Attachment:

Because we grasp for happiness outside, we create endless desires attached to outcomes. Then we unconsciously identify with our desires and attachments. Our grasping becomes focused through desire and we become attached to the fruit of our desire. Because of our attachment, the outcome becomes our affection, our extension, our sympathy. We subtly become the outcome we desire and then we fight for it, become angry when we don’t get it, and depressed when it disappoints us. Then we do it again.

This attachment is so pernicious that it destroys our equanimity with ‘what is.”

Aversion:

Aversion finds expression in various forms of pushing away. We may harbor hatred, rejection, judgment, or engage in battles and renunciation. As we have seen, we become attached to outcomes but we just as easily become averse to outcomes. We are attached to what will make us happy and averse to what will make us sad. We grasp for happiness and push away suffering and pain. Yet, there exists an underlying similarity between these seemingly opposing approaches – they are both forms of resistance. Both modes of existence represent outcomes of misperception in mis-identification. Both stem from a form of resistance to ‘what is’.

Ultimately, true renunciation entails letting go of our forgetfulness, our misconceptions, our misunderstanding of our true nature, and our limited identifications.

Whether we are grasping or pushing away, whether we love or hate something, whatever we put attention on grows and becomes empowered. Whatever our attention rests upon becomes impressed within us.

Acceptance:

When we tether our happiness and peace to specific outcomes, we set ourselves up for disappointment.

Desire attached to outcomes breeds discomfort stemming from the resistance to “what is.” This underlying unease casts a shadow over our lives. When we resist ‘what is’ we are fighting a war. We search for happiness externally, hoping that a particular outcome will bring us joy. However, when that outcome eludes us or proves fleeting, we succumb to frustration. True acceptance allows the mind to relax and relinquishes the grasping nature of desire with attachment.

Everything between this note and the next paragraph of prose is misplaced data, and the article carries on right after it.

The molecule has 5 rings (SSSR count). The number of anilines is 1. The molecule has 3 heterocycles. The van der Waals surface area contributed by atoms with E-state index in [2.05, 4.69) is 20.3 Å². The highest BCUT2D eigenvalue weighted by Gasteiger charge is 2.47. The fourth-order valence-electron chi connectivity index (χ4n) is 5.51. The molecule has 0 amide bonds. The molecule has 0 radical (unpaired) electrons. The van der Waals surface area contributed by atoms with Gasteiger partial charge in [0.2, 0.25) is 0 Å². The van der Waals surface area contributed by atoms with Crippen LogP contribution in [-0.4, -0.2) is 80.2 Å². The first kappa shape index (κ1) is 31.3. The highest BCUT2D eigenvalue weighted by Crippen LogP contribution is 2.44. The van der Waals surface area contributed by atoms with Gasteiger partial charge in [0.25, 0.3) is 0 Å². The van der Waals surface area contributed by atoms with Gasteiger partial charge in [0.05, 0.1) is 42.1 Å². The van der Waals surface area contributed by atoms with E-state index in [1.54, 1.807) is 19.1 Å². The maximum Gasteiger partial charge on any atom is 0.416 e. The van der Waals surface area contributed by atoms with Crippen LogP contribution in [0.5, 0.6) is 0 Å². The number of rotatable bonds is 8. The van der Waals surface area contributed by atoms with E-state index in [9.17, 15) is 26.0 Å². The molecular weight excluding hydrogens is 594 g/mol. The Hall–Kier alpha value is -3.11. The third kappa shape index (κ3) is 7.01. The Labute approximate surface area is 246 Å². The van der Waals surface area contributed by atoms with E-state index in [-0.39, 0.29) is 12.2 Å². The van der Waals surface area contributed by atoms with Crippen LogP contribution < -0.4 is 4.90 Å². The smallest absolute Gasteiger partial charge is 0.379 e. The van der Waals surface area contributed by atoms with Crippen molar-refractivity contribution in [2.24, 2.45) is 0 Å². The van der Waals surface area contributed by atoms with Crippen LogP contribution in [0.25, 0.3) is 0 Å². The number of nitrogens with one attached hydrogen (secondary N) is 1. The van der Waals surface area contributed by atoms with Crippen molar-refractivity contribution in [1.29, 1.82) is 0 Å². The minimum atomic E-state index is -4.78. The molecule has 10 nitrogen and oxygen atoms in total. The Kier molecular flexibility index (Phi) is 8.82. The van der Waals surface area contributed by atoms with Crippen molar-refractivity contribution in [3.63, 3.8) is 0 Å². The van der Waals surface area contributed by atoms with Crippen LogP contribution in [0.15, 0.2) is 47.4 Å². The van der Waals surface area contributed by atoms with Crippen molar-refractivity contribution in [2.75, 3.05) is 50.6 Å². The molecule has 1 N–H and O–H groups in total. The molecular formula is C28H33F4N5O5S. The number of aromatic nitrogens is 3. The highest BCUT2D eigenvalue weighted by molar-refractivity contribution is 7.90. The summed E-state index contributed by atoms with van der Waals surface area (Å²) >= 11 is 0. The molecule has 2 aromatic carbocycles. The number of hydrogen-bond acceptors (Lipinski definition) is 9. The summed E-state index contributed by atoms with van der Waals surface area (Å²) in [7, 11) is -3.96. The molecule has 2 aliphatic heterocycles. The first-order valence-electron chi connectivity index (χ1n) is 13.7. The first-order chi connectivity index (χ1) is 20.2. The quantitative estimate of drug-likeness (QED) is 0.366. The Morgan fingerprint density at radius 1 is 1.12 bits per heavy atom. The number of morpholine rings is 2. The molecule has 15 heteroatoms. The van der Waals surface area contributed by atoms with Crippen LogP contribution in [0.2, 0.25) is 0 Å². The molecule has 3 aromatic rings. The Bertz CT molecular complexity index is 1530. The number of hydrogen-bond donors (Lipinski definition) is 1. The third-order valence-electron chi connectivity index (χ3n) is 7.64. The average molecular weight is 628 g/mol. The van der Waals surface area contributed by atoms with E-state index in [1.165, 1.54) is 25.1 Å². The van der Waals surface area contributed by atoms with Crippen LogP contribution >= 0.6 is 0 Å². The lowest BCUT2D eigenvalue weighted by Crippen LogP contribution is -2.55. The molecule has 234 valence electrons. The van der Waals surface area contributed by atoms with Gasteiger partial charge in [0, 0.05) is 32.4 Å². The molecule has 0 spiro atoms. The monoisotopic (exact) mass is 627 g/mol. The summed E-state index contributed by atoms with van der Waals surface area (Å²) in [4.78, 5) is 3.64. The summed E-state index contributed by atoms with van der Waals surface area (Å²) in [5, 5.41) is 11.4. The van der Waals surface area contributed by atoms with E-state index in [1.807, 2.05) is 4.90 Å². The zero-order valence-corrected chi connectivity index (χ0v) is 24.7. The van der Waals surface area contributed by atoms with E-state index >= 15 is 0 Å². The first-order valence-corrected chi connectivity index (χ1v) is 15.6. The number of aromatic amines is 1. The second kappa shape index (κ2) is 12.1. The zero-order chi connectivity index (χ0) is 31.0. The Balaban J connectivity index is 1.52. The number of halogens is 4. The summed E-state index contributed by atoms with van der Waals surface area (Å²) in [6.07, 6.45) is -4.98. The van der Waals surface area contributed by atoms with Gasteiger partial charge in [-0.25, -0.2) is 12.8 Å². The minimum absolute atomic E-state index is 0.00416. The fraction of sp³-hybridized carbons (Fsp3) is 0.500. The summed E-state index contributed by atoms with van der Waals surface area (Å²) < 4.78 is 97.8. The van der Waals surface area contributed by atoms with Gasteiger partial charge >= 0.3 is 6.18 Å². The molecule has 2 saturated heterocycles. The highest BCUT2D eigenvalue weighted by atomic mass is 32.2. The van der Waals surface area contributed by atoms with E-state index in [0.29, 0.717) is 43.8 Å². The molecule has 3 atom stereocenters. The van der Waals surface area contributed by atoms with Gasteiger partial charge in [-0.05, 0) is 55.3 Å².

Acceptance isn’t about powerless acquiescence or blind accession; it’s about being with “what is” in the present moment with non-judgmental neutrality and equanimity. In equanimity, we release attachment and aversion. We should act with great creative power, yet not be attached or averse to outcomes. Be with ‘what is’ and act. Focus on the action and not the fruits of action.

Equanimity:

Calmness and composure are only possible when we release resistance and our subtle identity to it. Our equanimity so often becomes a decision, a choice.

A person visiting Buddha wanted a specific answer from him. Buddha would not respond and the visitor began verbally abusing him. The visitor became enraged as he watched Buddha become peaceful and non-responsive. He hurled foul language at him, screaming obscenities. But Buddha remained in a state of equanimity. The visitor turned red as his blood boiled with rage and abuse. He trembled and became so exhausted he could no longer speak.

Buddha was asked to explain his equanimity in the face of such abuse. He answered, “It is true he has abused me, but I did not accept the abuse from him. Since I would not accept the abuse from him, he had to carry his abuse back with him. That is why he turned red and tormented. The abuse landed back on him because I would not accept it. If someone cooks food for us but we do not eat the food that was prepared, the cook must eat it all himself. So, if someone verbally abuses us and we do not accept that abuse, that person must eat all the abuse himself.”

When we react quickly and thoughtlessly to someone else’s harsh words, we are accepting the words and begin to turn red. Even in meditation we remember the words and boil. If the words of abuse have been unjust, the originator of the words must bear them if we do not eat them. When we eat them, the words are over but we hold onto them. We repeat them again and again in our minds and make them into a story and believe them. We own them and eat them as leftovers over and over and over. They become our memories and we become miserable.

If there is truth in the words of others, accept them and better ourselves. If the words are only a reflection of the other person’s agitated state, then do not taste them and leave that person to eat the meal he has prepared.

If we get lost in attachment and aversion, if we lose equanimity and immerse ourselves in resistance, we become it. We become our anger, our loneliness, our monkey mind, our shame and our anxiety.